We review Dell's mobile workstation which promises potential for superb rendering performance. Find out how it fares for 3D artists in our in-depth review...
Product: Dell Precision M4800
Mobile workstations were once all about compromise. If you wanted performance even slightly close to that of a desktop, you needed a heavy 17-inch beast of a machine, which wasn't particularly suitable to carry around. But now, mobile rendering workstations are becoming more portable, with highly capable 15-inch systems like the Dell Precision M4800.
Dell's Precision Mobile workstation line has undergone a renaissance during 2014. The Dell Precision M3800
came out in January, a mobile workstation with such thin-and-light dimensions that it almost rivaled Ultrabooks
, and is the first svelte laptop to squeeze in both a Quadro
and high-resolution QHD+ screen.
"There's a serious computer lurking underneath the grey metal case, well suited for portable rendering"
The Dell Precision M4800 retains the traditional design of Precision laptops, with a 1-inch display, thick chassis and lashings of performance. Indeed, there's a serious computer lurking underneath the gray metal case, well suited for portable rendering.
An Intel Core i7 M4900MQ powers this beast, which is one of the fastest mobile CPUs available. It has a core clock speed of 2.8 GHz, and a turbo frequency of 3.8 GHz. You can have up to 32GB of memory, and an NVIDIA Quadro K2100M
, with optional SSDs of sizes up to 512GB or hybrid hard disks for storage, along with 802.11ac wireless networking.
One aspect of the Dell Precision M4800 that immediately grabbed my attention was the matte display. There's no touch-sensitive version available, since touch displays are glossy and reflective by nature. It looks superb and is perfectly readable – even with bright office lights nearby.
We were sent a version with a QHD+ IGZO screen, which means a whopping desktop resolution of 3200 x 1800. But this can cause problems with some Windows desktop software. And you'll need good eyesight, since windows, text and icons are microscopic when they're rendered at standard DPI.
This setting can be raised in Display Properties, though, and happens automatically in Windows 8.1. The screen looks great at this high-resolution, when all the text and graphics are at the correct size.
However, not all software scales in accordance with the DPI setting. Programs such as 3ds Max
are almost unusable at this resolution. There's no easy fix, aside from lowering the desktop resolution, and it's infuriating.
The Dell Precision M4800 can be ordered with a 1920 x 1080 display, though, where text, icons and windows look peachy. Unfortunately it's a Twisted Nematic (TN) display – a display technology that's much older than IPS, where the color reproduction, contrast and brightness levels aren't quite as good.
We had the luxury of being sent 2 units: one with the QHD+ screen and one with the 1080p screen, and tested both with a Sypder4 colorimeter
. The QHD+ display managed close to 100% SRGB coverage, while the 1080p screen could only manage 80%.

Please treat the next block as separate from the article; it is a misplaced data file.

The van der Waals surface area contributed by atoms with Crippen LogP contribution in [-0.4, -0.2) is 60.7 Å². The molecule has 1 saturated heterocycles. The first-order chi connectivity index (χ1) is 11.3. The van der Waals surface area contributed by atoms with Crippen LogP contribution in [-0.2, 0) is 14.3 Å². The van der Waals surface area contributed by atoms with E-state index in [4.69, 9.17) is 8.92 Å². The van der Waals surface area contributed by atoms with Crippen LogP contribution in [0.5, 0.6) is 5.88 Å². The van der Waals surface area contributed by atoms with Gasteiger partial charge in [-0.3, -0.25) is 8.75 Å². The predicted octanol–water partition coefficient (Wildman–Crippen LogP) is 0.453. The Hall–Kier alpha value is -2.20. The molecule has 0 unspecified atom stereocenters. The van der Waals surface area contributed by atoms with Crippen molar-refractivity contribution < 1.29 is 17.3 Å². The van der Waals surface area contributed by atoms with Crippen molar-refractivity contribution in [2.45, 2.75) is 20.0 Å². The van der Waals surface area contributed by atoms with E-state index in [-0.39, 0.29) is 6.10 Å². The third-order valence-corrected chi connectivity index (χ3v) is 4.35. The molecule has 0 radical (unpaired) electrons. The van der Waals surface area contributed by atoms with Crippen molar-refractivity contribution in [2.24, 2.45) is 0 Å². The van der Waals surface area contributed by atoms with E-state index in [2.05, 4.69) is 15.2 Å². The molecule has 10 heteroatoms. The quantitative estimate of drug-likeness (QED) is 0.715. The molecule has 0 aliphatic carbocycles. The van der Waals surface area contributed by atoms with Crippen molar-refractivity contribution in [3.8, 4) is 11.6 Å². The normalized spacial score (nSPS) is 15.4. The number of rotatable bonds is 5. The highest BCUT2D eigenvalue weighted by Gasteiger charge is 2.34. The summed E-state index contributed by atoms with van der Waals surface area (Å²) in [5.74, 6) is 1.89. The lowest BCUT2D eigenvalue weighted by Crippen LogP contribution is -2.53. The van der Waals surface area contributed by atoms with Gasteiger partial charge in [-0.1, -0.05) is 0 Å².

The Quadro K2100M is another point of interest. Part of the second wave of NVIDIA mobile graphics cards based on the Kepler architecture, it's a powerful GPU, with 576 shaders and 2GB of video memory. In performance, it's not too far from NVIDIA's older K3000M graphics card, which was restricted to 17-inch laptops.
We ran a sequence of tests on the Dell Precision M4800, with good results across the board, but it particularly excelled in CPU-bound tests. The Studio scene in 3ds Max 2014 rendered in 2 minutes 26 seconds at the default 700 x 400 resolution, while at 1920 x 1080 it took 14 minutes 54 seconds.
In comparison, the Dell Precision M3800, with an Intel Core i7 4702HQ quad-core processor, took 2 minutes 55 seconds to render the Underwater scene, and 17 minutes 41 seconds at 1080p.
Results in CINEBENCH 15
were similarly pretty good. 609 points in the CPU test and 69.8 fps in the Open GL test indicate desktop-class rendering is possible on the Dell Precision M4800. The M3800 with its Quadro K1100M graphics card managed 582 points and 51 fps.
"Its real trump card is the amount of rendering muscle that fits into its 15-inch chassis"
, the K2100M in the Dell Precision M4800 managed a score of 1670 in the Fire Strike benchmark, roughly half the score attained by a desktop workstation with a Quadro K4000. That's actually a very good achievement, considering this a laptop!
Although few will be impressed by the Dell M4800's relatively bland appearance, and the QHD+ screen has scaling issues, its real trump card is the amount of rendering muscle that fits into its 15-inch chassis. In my opinion, it comfortably spanks just about every other 15-inch mobile workstation going.
Orestis Bastounis, Freelance Technology Writer
Score (out of 5): 3.5
£1,149 ex VAT ($1,249) (basic config.)
£1,431 ex VAT ($1,531) (config. reviewed)
• Fast performance
• High-resolution screen
• Up to 16GB system memory
• Optional QHD+ (3200 x 1800) resolution display
• Intel Core i7 4900MQ Processor
• Nvidia Quadro K2100M Graphics Card
• Up to 32GB DDR3 memory
• Up to 512 GB SSD, Hybrid Hard Disk
• Intel 7260 802.11ac/n/g/b wireless adaptor
• Cinebench 15: 609
• 3DSMax 2014 Underwater scene: 04:49
• 3DSMax 2014 Studio scene: 21:56
• 3DSMax 2014 Underwater scene (1080p): 02:26
• 3DSMac 2014 Studio scene (1080p): 14:54
• Cinebench 15: 69.33
Visit the official Dell website
Learn more about NVIDIA Quadro cards